The proposed budget also increases the park’s operating costs by $689,000 over the 2008 budget for operating costs, Lawhon said.

With that money, the park could begin to fill positions that have been vacant since funding was significantly decreased about 10 years ago, Lawhon said.

A 10.6-percent increase for operating costs in 2008 made it possible for the Park Service to fill seven of 16 vacancies. If the 2009 increase is approved, the park may be able to fill the remaining positions, she said.

“We’re starting to dig our way out of that hole,” she said.

About 90 percent of the park’s operating budget pays for the salaries of its employees, so a cut in operating funds translates into a cut in positions, Lawhon said.

Over the years, the park dealt with that problem by not replacing personnel who retired or left, she said.

“It would be completely random about which positions would become vacant,” she said.

The remaining vacant positions include two park rangers, two preservation workers, one human-resources assistant, two park guides and one tractor operator, she said.

The 2009 budget proposal was released to the public late Monday.

It also includes a $161 million increase in operating costs for national parks nationwide, according to a press release from the National Parks Conservation Association.

The advocacy group praised the increase but also criticized a funding cut to other park programs.

Lawhon said the Gettysburg park is “pleased” with the proposed budget but that the park would welcome even more of an increase.

“We still have some funding needs,” she said.

Contact Erin James at


Land acquisition funds

1997: $0

1998: $2.95 million

1999: $1 million

2000: $1.6 million

2001: $5.98 million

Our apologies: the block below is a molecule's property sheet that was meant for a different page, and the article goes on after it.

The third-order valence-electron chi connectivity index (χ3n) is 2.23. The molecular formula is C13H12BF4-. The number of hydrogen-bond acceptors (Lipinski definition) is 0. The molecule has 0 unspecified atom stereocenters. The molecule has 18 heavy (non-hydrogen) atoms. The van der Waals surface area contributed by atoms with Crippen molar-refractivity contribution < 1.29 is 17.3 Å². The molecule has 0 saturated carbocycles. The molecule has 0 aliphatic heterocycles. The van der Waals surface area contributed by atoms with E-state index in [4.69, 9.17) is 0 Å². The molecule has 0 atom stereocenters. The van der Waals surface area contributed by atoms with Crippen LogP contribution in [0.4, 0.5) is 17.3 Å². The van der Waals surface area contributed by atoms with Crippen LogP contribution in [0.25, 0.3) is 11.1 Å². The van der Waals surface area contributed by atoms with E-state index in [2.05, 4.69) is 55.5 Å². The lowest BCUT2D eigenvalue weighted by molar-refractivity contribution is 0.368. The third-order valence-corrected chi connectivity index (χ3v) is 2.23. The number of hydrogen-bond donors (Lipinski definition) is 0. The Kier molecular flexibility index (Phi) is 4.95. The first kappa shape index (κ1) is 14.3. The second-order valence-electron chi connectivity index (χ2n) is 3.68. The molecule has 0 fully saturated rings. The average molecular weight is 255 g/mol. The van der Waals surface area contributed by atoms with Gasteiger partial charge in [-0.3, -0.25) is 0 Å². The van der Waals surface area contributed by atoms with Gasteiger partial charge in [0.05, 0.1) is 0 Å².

2002: $0

2003: $0

2004: $0

2005: $0

2006: $0

2007: $0

2008: $0

2009: $2.2 million (proposed)

It’s not as much as I might hope for, but it certainly beats that big zero that we’ve had to live with for several years now.

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I’ve been spending a lot of time combing through old newspapers for material pertinent to our Monocacy, Fort Stevens, and Johnson-Gilmor Raid project. As I mentioned here the other day, I found a lot of good material at the Ohio Historical Society going through reels of microfilm.

Today, I spent a fair amount of this morning digging through on-line archives of Civil War-era newspapers, and I wanted to share those sites with you. There is a tremendous amount of material available for free, and anyone interested in doing this sort of research should be aware of what’s available.

First is the granddaddy of them all, the New York Times. Until last year, the Times charged for access to its archives. However, those archives are now available for free here. Every article back to 1851 is available for free here, in full text format, and fully searchable. Needless to say, there is quite literally a ton of great material available here.

Another very useful source is the Brooklyn Eagle. The Brooklyn Public Library has digitized every issue from 1841 through 1902, all of which are fully searchable and available for free here. The Eagle often contains very useful information, and I found a number of good articles there today.